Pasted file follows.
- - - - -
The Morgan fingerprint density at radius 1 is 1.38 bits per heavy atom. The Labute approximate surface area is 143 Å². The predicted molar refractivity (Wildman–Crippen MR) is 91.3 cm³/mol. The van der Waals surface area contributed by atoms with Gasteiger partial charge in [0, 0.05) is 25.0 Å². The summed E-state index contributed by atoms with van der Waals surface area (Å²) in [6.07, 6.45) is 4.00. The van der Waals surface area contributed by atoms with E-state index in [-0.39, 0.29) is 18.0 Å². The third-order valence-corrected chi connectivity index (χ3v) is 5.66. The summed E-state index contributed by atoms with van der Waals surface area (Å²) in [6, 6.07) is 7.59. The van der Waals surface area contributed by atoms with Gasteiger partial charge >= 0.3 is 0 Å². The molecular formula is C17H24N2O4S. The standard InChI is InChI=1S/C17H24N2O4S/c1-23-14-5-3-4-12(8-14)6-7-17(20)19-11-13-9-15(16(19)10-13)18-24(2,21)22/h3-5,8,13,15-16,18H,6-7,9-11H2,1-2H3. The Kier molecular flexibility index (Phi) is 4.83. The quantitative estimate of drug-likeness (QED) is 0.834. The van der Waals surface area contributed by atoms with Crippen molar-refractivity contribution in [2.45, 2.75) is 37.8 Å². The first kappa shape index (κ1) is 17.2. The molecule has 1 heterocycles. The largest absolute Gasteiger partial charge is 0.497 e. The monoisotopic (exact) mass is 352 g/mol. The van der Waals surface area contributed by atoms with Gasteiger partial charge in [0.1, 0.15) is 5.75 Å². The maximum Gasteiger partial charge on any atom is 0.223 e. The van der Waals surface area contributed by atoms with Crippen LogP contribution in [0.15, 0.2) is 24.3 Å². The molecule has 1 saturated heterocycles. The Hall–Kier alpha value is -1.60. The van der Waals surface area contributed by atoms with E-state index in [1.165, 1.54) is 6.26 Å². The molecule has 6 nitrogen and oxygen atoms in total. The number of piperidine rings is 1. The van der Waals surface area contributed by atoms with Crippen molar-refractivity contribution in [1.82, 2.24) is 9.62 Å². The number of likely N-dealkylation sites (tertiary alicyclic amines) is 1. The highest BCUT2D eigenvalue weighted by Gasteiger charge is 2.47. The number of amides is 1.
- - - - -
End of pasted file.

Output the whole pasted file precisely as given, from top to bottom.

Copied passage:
The Morgan fingerprint density at radius 1 is 1.38 bits per heavy atom. The Labute approximate surface area is 143 Å². The predicted molar refractivity (Wildman–Crippen MR) is 91.3 cm³/mol. The van der Waals surface area contributed by atoms with Gasteiger partial charge in [0, 0.05) is 25.0 Å². The summed E-state index contributed by atoms with van der Waals surface area (Å²) in [6.07, 6.45) is 4.00. The van der Waals surface area contributed by atoms with E-state index in [-0.39, 0.29) is 18.0 Å². The third-order valence-corrected chi connectivity index (χ3v) is 5.66. The summed E-state index contributed by atoms with van der Waals surface area (Å²) in [6, 6.07) is 7.59. The van der Waals surface area contributed by atoms with Gasteiger partial charge >= 0.3 is 0 Å². The molecular formula is C17H24N2O4S. The standard InChI is InChI=1S/C17H24N2O4S/c1-23-14-5-3-4-12(8-14)6-7-17(20)19-11-13-9-15(16(19)10-13)18-24(2,21)22/h3-5,8,13,15-16,18H,6-7,9-11H2,1-2H3. The Kier molecular flexibility index (Phi) is 4.83. The quantitative estimate of drug-likeness (QED) is 0.834. The van der Waals surface area contributed by atoms with Crippen molar-refractivity contribution in [2.45, 2.75) is 37.8 Å². The first kappa shape index (κ1) is 17.2. The molecule has 1 heterocycles. The largest absolute Gasteiger partial charge is 0.497 e. The monoisotopic (exact) mass is 352 g/mol. The van der Waals surface area contributed by atoms with Gasteiger partial charge in [0.1, 0.15) is 5.75 Å². The maximum Gasteiger partial charge on any atom is 0.223 e. The van der Waals surface area contributed by atoms with Crippen LogP contribution in [0.15, 0.2) is 24.3 Å². The molecule has 1 saturated heterocycles. The Hall–Kier alpha value is -1.60. The van der Waals surface area contributed by atoms with E-state index in [1.165, 1.54) is 6.26 Å². The molecule has 6 nitrogen and oxygen atoms in total. The number of piperidine rings is 1. The van der Waals surface area contributed by atoms with Crippen molar-refractivity contribution in [1.82, 2.24) is 9.62 Å². The number of likely N-dealkylation sites (tertiary alicyclic amines) is 1. The highest BCUT2D eigenvalue weighted by Gasteiger charge is 2.47. The number of amides is 1.